Gwen's Take: Toes in the Sand; Eyes on the Page

It's true that when I want a little getaway reading, I normally download or pack a nice piece of fiction. But this year, I couldn't resist doing a deep dive into three books about Washington. It helps that each is written by journalists I respect and, as important, like a great deal. Even better, the books expanded my mind.


It is true that when I want a little getaway reading, I normally download or pack a nice piece of fiction. But this year, I couldn't resist doing a deep dive into three really good books about Washington.

It helps that each is written by journalists I respect and, as important, like a great deal. Even better, the books expanded my mind. Each read took me into different corners of the world I spend a lot of time thinking about -- politics, politicians and the people who inhabit the nation's capital.

New York Times reporter Mark Leibovich's was the first one out of the gate. In "This Town," he exposes official Washington's least appealing traits -- self absorption, hypocrisy and conflicts of interest.

It's a snackable book, full of boldfaced names behaving (often) badly in a city where power is the currency instead of Wall Street cash or Hollywood celebrity. Occasionally, at fetes like the annual White House Correspondents dinner, all three collide, and the result is not pretty.

I rub elbows with enough of the people in the book to cringe when Leibovich lands a blow on someone I know, or to nod sagely when he exposes an often silly truth. But I also know Washington is like any other city where people worry about their parents, their kids, their pets and their heating bills. It's just that that is not nearly as much fun to read about.

Dan Balz, chief correspondent for The Washington Post, writes the classic campaign book -- reacquainting us with the innards of an election year we thought we knew plenty about. I covered the thing from beginning to end, but only after reading "Collision 2012" did I finally get the Chris Christie frenzy, appreciate the sheer stubborn political natures of Rick Santorum and Newt Gingrich and grasp the myriad ways the "Obamanauts" beat the Romney forces to the punch on money, message and metadata.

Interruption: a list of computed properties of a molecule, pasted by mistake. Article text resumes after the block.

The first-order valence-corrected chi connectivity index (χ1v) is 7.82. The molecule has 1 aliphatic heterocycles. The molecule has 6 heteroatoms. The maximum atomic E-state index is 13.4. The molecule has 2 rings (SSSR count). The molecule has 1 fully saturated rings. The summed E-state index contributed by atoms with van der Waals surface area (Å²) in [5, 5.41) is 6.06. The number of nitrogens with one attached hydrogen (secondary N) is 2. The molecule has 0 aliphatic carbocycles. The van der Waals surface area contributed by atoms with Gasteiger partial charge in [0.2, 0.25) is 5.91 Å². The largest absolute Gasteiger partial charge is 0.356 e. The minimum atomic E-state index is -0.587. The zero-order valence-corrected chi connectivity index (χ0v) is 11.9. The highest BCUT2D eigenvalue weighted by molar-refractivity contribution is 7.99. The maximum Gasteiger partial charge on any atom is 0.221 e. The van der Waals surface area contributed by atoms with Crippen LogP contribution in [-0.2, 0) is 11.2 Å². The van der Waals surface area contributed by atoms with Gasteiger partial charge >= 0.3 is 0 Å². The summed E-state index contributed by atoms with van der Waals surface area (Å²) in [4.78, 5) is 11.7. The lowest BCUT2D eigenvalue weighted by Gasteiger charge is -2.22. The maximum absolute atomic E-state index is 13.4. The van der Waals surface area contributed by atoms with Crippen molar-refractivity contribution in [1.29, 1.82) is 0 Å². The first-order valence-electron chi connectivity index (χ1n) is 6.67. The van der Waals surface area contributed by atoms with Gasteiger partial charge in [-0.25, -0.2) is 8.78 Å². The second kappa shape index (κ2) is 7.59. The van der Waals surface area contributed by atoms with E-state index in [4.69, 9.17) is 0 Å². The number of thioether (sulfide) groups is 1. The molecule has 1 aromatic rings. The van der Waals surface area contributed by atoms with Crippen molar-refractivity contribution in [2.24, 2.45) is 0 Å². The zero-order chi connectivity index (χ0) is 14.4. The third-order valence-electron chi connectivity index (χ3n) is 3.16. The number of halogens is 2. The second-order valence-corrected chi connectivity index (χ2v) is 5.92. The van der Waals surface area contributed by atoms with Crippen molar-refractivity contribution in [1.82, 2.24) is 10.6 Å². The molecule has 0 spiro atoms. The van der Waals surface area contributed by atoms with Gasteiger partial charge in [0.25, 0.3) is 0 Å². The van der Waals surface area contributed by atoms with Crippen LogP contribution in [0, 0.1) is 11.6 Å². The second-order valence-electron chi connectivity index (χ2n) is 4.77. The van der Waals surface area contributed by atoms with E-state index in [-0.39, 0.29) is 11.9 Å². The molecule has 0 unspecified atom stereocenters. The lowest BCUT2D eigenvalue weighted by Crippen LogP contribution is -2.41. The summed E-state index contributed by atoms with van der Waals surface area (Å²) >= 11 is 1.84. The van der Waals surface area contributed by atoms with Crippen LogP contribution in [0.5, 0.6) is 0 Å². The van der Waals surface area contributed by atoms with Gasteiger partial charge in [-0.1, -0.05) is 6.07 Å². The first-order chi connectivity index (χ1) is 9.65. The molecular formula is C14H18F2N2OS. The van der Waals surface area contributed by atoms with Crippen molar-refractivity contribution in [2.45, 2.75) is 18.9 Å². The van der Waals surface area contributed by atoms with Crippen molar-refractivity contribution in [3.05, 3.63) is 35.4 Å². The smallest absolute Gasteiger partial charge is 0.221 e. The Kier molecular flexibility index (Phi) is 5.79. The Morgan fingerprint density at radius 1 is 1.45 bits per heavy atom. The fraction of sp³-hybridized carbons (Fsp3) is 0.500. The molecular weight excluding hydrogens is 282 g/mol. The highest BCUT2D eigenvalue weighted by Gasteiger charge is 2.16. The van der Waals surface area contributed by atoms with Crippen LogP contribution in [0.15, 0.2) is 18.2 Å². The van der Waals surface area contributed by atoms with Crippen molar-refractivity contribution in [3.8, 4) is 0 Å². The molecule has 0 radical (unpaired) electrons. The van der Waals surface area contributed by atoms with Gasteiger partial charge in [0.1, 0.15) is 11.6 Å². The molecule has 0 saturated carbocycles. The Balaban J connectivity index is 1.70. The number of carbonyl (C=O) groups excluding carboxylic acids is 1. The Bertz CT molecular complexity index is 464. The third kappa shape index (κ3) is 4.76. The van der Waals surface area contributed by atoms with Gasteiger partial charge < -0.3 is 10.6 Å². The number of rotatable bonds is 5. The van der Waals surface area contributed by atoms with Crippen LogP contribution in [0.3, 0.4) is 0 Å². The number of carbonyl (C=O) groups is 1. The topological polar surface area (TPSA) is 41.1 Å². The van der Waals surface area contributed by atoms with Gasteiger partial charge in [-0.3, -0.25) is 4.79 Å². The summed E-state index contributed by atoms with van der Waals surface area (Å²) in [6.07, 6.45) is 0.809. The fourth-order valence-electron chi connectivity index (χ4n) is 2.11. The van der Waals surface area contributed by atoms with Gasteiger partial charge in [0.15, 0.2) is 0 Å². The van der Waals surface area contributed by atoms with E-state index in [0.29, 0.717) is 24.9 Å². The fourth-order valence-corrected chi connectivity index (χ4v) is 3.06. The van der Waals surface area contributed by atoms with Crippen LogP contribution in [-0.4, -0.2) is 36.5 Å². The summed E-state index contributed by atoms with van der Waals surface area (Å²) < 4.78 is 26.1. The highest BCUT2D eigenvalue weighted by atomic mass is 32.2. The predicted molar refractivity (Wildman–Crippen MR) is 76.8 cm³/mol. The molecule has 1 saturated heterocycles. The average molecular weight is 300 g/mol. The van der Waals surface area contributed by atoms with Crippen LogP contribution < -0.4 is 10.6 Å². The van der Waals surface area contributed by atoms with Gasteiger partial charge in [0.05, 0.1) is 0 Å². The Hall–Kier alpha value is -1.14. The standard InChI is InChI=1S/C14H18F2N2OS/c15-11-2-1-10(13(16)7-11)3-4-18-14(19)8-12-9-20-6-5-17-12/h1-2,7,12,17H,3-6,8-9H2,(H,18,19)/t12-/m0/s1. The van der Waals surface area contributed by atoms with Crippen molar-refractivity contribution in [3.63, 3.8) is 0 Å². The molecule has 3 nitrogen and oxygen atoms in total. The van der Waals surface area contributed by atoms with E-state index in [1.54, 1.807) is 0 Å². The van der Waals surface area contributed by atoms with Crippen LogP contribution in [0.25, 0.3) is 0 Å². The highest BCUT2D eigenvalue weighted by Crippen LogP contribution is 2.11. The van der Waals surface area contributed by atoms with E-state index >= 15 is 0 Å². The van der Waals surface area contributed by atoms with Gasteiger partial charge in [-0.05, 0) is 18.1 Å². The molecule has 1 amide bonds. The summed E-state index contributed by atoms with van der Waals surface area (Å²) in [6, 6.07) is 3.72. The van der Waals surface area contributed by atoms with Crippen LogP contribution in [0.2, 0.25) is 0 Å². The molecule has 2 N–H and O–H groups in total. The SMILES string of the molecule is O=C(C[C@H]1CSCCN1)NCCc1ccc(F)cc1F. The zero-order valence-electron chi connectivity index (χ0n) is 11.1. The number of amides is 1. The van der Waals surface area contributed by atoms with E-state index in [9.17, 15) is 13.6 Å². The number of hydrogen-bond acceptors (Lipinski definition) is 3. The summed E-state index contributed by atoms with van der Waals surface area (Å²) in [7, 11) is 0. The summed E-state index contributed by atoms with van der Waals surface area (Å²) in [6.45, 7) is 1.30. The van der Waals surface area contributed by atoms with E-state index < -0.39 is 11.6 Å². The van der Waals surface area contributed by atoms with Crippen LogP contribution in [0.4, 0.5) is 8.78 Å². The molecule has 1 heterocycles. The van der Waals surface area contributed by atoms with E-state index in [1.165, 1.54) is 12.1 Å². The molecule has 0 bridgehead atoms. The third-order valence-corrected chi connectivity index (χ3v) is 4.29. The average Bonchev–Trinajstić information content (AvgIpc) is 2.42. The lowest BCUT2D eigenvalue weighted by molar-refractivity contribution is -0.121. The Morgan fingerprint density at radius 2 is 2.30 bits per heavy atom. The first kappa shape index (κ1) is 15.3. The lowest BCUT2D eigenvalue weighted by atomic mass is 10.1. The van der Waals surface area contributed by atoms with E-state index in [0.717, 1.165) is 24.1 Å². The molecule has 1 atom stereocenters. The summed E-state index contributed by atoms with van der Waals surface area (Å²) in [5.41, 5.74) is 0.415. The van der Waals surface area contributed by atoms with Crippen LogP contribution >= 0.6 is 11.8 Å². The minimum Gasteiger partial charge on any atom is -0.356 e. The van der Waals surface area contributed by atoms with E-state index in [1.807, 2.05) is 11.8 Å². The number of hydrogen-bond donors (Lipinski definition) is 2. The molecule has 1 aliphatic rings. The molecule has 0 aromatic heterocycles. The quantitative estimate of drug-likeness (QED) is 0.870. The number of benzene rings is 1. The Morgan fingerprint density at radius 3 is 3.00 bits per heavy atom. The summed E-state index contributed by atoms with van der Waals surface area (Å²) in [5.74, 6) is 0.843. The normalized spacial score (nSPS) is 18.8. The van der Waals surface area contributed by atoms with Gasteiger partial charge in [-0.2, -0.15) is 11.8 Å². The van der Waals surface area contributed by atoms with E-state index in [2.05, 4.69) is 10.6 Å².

Moving from Leibovich to Balz is like shifting from popcorn to granola. The deep dive into the 2012 campaign sticks with you longer, and delivers a heftier crunch.

But the weightiest tome of all is New York Times White House correspondent Peter Baker's take on the George W. Bush presidency, due out this fall. In "Days of Fire," Peter tells the stories of an administration laid low by war and terrorism through the lens of the president's relationship with his powerful vice president.

There has been no shortage of memoirs and deconstructions of post-9/11 America, but this one peels back the onion on one of the most intriguing partnerships Washington has ever seen. Vice President Dick Cheney is indeed hard, inscrutable and tough as a bone. Bush is as we came to know him -- affable, emotional and possessed of rigid certitude.

That combination of political gifts, faults and mission shaped America for decades to come -- if only because it is much tougher to pull out of wars than to declare them.

If Mark's Washington insider story is popcorn, and Dan's tale of those scrambling to get to Washington is granola, Peter's deconstruction of the Bush years is a thick steak, full of the kind of context that will make it a permanent fixture on historians' bookshelves.

Taken together, these three books actually enriched my summer. But now I'm on the hunt for a little cotton candy. Recommendations welcome.

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